General Mitchell International Airport opened its meditation room in November 2017 as a designated space for private contemplation, prayer, and public worship for travelers of all faiths.

Along with the rise of air travel in the Twentieth Century, chapels were installed at metropolitan airports. The first in America opened its doors in Boston six decades ago, and today that number is in the hundreds around the world. The facilities serve as way-stations for fliers who face a personal loss while traveling, or just need a place to pray.

“The meditation room is very important to us Muslims. It is a very convenient place to go and pray,” said a taxi driver named Mohammad. “The space is quiet, and clean, and very comfortable. We do our prayer in a small space away from the main part of the room, so we are not disturbing anyone who comes in.”

From original idea to its July 2017 groundbreaking, the MKE Meditation Room took 7 years of planning and fundraising. It was built at the eastern end of the airport’s parking structure. The location is convenient for transient travelers, but also for people with occupations related to the airport and spend time there daily, such as cab drivers and airport employees.

One of the first major fundraisers for the project was held at the Islamic Society of Milwaukee (ISM). Because people of the Muslim faith must offer prayers five times a day at pre-dawn, noon, afternoon, sunset, and night, the idea of a meditation room at the airport generated lots of excitement within the Islamic community. For practicing Muslims, finding a secluded area to pray at airports can be a bigger headache than going through security or a flight delay.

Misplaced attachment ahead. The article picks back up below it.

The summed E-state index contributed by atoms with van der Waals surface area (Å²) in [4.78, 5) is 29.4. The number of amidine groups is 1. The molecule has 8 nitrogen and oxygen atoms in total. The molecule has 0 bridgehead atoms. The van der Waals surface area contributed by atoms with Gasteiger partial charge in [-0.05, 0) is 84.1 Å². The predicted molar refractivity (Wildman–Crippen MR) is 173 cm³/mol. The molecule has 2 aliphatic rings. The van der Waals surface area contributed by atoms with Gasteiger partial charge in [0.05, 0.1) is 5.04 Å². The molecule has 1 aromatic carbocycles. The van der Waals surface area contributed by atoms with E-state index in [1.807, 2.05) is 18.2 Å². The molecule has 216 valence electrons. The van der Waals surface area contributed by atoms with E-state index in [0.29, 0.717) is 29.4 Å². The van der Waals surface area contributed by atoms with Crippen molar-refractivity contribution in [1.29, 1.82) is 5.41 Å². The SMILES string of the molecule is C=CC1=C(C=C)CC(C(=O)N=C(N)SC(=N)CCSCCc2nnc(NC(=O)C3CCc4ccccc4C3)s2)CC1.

“We never thought we would see a day where we would have a place to pray. Before, we always had to worry when we prayed. Sometimes we would be in a corner or stairwell, and if someone saw us they would think we were sick or think we were doing something strange,” said Mohammad. “But this meditation room is a really nice place for us to come together. We deeply appreciate the people who offered us this place so we could offer our prayers.”

Mohammad’s experience is a typical example of the Muslims who frequently utilize the meditation room. He came to Milwaukee from Tunisia, and has been working in the city since 1981. He became a taxi driver after the economy was hit hard in 2008 and he was laid off from a skilled manufacturing job as a CNC operator.

Taxi drivers often find themselves waiting at the airport for hours until someone needs a ride home or to the office. During the cold winter months, they wait inside where it is warmer and the group passes the time by socializing. Because the room is already carpeted, the group of regulars does not bring individual prayer rugs.

Before the meditation room was built, Mohammad and other Muslims would draw attention during their few minutes of prayer and Milwaukee County Sheriff would be called in. But they were never hassled at the airport about prayer, or felt victimized because of their faith.

“Some of the Sheriff Deputies knew us, and one even used to work airport security. So they would go back and tell everyone not to worry, these are the guys who pray here all the time,” added Mohammad. “But most people did not know, and they just wanted to make sure everything was okay.”

At his pervious manufacturing job, Mohammad asked the management about doing his 7 minutes of prayer during work breaks and they supported it. Driving a cab is easier now, because he works for himself and can just park and go pray when it is time.

Part of the lease for MKE Meditation Room stipulates that no proselytizing can be conducted in the area by anyone from any faith group. Jehovah’s Witnesses have left literature and camped out to answer questions if asked.

Milwaukee Airport, owned by Milwaukee County with a history that goes back to 1919, offers nonstop flights to 50 destinations coast-to-coast. Just over 160 international destinations are also available from Milwaukee with just one connection.

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Wisconsin Muslim Journal